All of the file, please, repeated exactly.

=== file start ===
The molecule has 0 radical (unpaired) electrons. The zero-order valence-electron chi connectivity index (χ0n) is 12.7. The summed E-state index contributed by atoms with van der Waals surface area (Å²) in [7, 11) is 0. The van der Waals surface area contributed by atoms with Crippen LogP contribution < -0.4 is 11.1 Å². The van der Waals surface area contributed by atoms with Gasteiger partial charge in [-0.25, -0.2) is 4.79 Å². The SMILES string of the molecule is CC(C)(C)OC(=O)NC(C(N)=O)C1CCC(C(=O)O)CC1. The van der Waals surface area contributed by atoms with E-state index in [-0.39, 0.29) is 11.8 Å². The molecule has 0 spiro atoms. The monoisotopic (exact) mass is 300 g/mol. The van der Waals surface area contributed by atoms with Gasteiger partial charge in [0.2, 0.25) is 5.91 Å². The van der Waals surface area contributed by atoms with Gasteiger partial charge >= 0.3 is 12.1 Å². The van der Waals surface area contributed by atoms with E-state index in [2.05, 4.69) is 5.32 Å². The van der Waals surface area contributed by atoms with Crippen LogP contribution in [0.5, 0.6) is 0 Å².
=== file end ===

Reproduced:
The molecule has 0 radical (unpaired) electrons. The zero-order valence-electron chi connectivity index (χ0n) is 12.7. The summed E-state index contributed by atoms with van der Waals surface area (Å²) in [7, 11) is 0. The van der Waals surface area contributed by atoms with Crippen LogP contribution < -0.4 is 11.1 Å². The van der Waals surface area contributed by atoms with Gasteiger partial charge in [-0.25, -0.2) is 4.79 Å². The SMILES string of the molecule is CC(C)(C)OC(=O)NC(C(N)=O)C1CCC(C(=O)O)CC1. The van der Waals surface area contributed by atoms with E-state index in [-0.39, 0.29) is 11.8 Å². The molecule has 0 spiro atoms. The monoisotopic (exact) mass is 300 g/mol. The van der Waals surface area contributed by atoms with Gasteiger partial charge in [0.2, 0.25) is 5.91 Å². The van der Waals surface area contributed by atoms with Gasteiger partial charge >= 0.3 is 12.1 Å². The van der Waals surface area contributed by atoms with E-state index in [2.05, 4.69) is 5.32 Å². The van der Waals surface area contributed by atoms with Crippen LogP contribution in [0.5, 0.6) is 0 Å².